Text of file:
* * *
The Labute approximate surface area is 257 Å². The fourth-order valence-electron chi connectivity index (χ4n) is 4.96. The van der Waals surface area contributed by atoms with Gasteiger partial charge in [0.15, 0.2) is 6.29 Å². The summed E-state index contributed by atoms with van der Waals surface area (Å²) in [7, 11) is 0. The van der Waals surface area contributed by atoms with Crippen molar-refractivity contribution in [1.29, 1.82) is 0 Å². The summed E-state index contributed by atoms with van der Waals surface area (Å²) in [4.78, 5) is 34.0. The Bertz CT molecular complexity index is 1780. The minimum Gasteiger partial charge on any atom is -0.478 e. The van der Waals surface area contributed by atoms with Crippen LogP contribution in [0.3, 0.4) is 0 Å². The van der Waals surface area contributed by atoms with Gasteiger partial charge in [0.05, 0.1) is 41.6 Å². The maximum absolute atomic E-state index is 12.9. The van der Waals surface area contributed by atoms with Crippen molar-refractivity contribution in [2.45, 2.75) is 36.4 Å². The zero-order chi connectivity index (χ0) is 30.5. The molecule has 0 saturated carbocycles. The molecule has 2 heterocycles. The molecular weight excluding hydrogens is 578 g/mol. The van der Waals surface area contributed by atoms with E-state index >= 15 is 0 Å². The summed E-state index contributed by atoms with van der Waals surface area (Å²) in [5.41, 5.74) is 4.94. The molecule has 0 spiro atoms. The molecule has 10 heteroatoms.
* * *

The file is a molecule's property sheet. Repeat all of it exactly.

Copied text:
The Labute approximate surface area is 257 Å². The fourth-order valence-electron chi connectivity index (χ4n) is 4.96. The van der Waals surface area contributed by atoms with Gasteiger partial charge in [0.15, 0.2) is 6.29 Å². The summed E-state index contributed by atoms with van der Waals surface area (Å²) in [7, 11) is 0. The van der Waals surface area contributed by atoms with Crippen molar-refractivity contribution in [1.29, 1.82) is 0 Å². The summed E-state index contributed by atoms with van der Waals surface area (Å²) in [4.78, 5) is 34.0. The Bertz CT molecular complexity index is 1780. The minimum Gasteiger partial charge on any atom is -0.478 e. The van der Waals surface area contributed by atoms with Crippen LogP contribution in [0.3, 0.4) is 0 Å². The van der Waals surface area contributed by atoms with Gasteiger partial charge in [0.05, 0.1) is 41.6 Å². The maximum absolute atomic E-state index is 12.9. The van der Waals surface area contributed by atoms with Crippen molar-refractivity contribution in [2.45, 2.75) is 36.4 Å². The zero-order chi connectivity index (χ0) is 30.5. The molecule has 0 saturated carbocycles. The molecule has 2 heterocycles. The molecular weight excluding hydrogens is 578 g/mol. The van der Waals surface area contributed by atoms with E-state index >= 15 is 0 Å². The summed E-state index contributed by atoms with van der Waals surface area (Å²) in [5.41, 5.74) is 4.94. The molecule has 0 spiro atoms. The molecule has 10 heteroatoms.